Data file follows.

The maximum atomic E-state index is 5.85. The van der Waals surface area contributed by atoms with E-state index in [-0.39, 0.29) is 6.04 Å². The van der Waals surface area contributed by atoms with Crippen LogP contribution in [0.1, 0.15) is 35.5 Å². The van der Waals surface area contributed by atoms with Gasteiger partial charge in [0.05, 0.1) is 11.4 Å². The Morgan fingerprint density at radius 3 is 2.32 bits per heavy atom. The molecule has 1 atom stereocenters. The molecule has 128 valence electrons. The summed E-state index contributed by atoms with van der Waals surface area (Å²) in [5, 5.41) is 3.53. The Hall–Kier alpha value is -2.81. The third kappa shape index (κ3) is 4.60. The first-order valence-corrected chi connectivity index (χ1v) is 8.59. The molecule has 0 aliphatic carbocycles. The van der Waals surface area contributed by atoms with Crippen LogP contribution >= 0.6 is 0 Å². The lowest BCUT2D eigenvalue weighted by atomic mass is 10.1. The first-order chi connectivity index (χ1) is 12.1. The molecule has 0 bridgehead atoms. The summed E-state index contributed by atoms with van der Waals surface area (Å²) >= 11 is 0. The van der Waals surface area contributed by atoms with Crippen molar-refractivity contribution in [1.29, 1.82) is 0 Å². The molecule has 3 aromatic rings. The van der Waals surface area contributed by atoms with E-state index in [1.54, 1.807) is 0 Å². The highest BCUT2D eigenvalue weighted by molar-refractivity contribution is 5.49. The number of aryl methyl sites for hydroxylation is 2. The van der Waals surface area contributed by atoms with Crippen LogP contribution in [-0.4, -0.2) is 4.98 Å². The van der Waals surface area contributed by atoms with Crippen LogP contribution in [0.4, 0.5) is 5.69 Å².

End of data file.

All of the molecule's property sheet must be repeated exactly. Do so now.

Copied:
The maximum atomic E-state index is 5.85. The van der Waals surface area contributed by atoms with E-state index in [-0.39, 0.29) is 6.04 Å². The van der Waals surface area contributed by atoms with Crippen LogP contribution in [0.1, 0.15) is 35.5 Å². The van der Waals surface area contributed by atoms with Gasteiger partial charge in [0.05, 0.1) is 11.4 Å². The Morgan fingerprint density at radius 3 is 2.32 bits per heavy atom. The molecule has 1 atom stereocenters. The molecule has 128 valence electrons. The summed E-state index contributed by atoms with van der Waals surface area (Å²) in [5, 5.41) is 3.53. The Hall–Kier alpha value is -2.81. The third kappa shape index (κ3) is 4.60. The first-order valence-corrected chi connectivity index (χ1v) is 8.59. The molecule has 0 aliphatic carbocycles. The van der Waals surface area contributed by atoms with Crippen LogP contribution >= 0.6 is 0 Å². The lowest BCUT2D eigenvalue weighted by atomic mass is 10.1. The first-order chi connectivity index (χ1) is 12.1. The molecule has 0 bridgehead atoms. The summed E-state index contributed by atoms with van der Waals surface area (Å²) >= 11 is 0. The van der Waals surface area contributed by atoms with Crippen molar-refractivity contribution in [1.29, 1.82) is 0 Å². The molecule has 3 aromatic rings. The van der Waals surface area contributed by atoms with E-state index in [1.54, 1.807) is 0 Å². The highest BCUT2D eigenvalue weighted by molar-refractivity contribution is 5.49. The number of aryl methyl sites for hydroxylation is 2. The van der Waals surface area contributed by atoms with Crippen LogP contribution in [-0.4, -0.2) is 4.98 Å². The van der Waals surface area contributed by atoms with Crippen LogP contribution in [0.4, 0.5) is 5.69 Å².